Belfast is one of the two semi-permanent homes of the Halliday family. Over the late 19th and early 20th century they seem to move seamlessly between Belfast and Glasgow. The connections between these cities was strong, travel by sea was cheap and fast and the work was similar – heavy industry and shipbuilding in particular.
Belfast from Irish: Béal Feirste meaning ‘mouth of the sand-bank ford is the capital and largest city of Northern Ireland, standing on the banks of the River Lagan on the east coast. It is the 10th-largest primary urban area in the United Kingdom and the second-largest city in Ireland. The population of the Belfast metropolitan area was 671,559 in 2011, the City of Belfast had a population of 293,298 and the Belfast Local Government District had a population 345,418 in 2021.
By the early 19th century, Belfast was a major port. It played an important role in the Industrial Revolution in Ireland, briefly becoming the biggest linen-producer in the world, earning it the nickname “Linenopolis”. By the time it was granted city status in 1888, it was a major centre of Irish linen production, tobacco-processing and rope-making. Shipbuilding was also a key industry; the Harland & Wolff shipyard, which built the RMS Titanic and SS Canberra, was the world’s largest shipyard. Industrialisation, and the resulting inward migration, made Belfast one of Ireland’s biggest cities. Following the partition of Ireland in 1921, Belfast became the seat of government for Northern Ireland. There was major communal violence in the city during partition. Belfast saw further severe violence and numerous bombings during the thirty years of the Troubles, c. 1969–1998, and parts of the city remain segregated between Catholics and Protestants.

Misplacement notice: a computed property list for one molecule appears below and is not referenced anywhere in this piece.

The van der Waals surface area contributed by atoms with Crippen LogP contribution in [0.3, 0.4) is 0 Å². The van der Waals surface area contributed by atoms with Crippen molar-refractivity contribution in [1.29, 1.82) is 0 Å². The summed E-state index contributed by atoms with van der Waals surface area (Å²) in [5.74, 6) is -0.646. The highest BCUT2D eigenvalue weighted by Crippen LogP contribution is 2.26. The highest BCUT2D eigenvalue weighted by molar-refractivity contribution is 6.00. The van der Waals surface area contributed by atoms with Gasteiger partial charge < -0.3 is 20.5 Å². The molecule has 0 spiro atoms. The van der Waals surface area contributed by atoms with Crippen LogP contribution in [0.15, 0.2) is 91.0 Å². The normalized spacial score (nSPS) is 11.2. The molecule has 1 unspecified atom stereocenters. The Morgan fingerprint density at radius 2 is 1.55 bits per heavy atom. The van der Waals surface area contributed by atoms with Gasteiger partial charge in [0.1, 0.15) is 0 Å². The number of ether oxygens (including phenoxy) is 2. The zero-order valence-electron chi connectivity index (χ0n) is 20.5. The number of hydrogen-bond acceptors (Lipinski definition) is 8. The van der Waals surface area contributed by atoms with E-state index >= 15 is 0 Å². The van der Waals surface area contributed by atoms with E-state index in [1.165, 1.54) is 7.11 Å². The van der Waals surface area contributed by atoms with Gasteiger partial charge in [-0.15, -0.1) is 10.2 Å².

Our Halliday family lived in the Shankhill Road, a traditionally protestant area but very close to the Catholic area. Canmore Street which was the family’s residence in 1900 is within touching distance of the PEACE WALL dividing the two communities.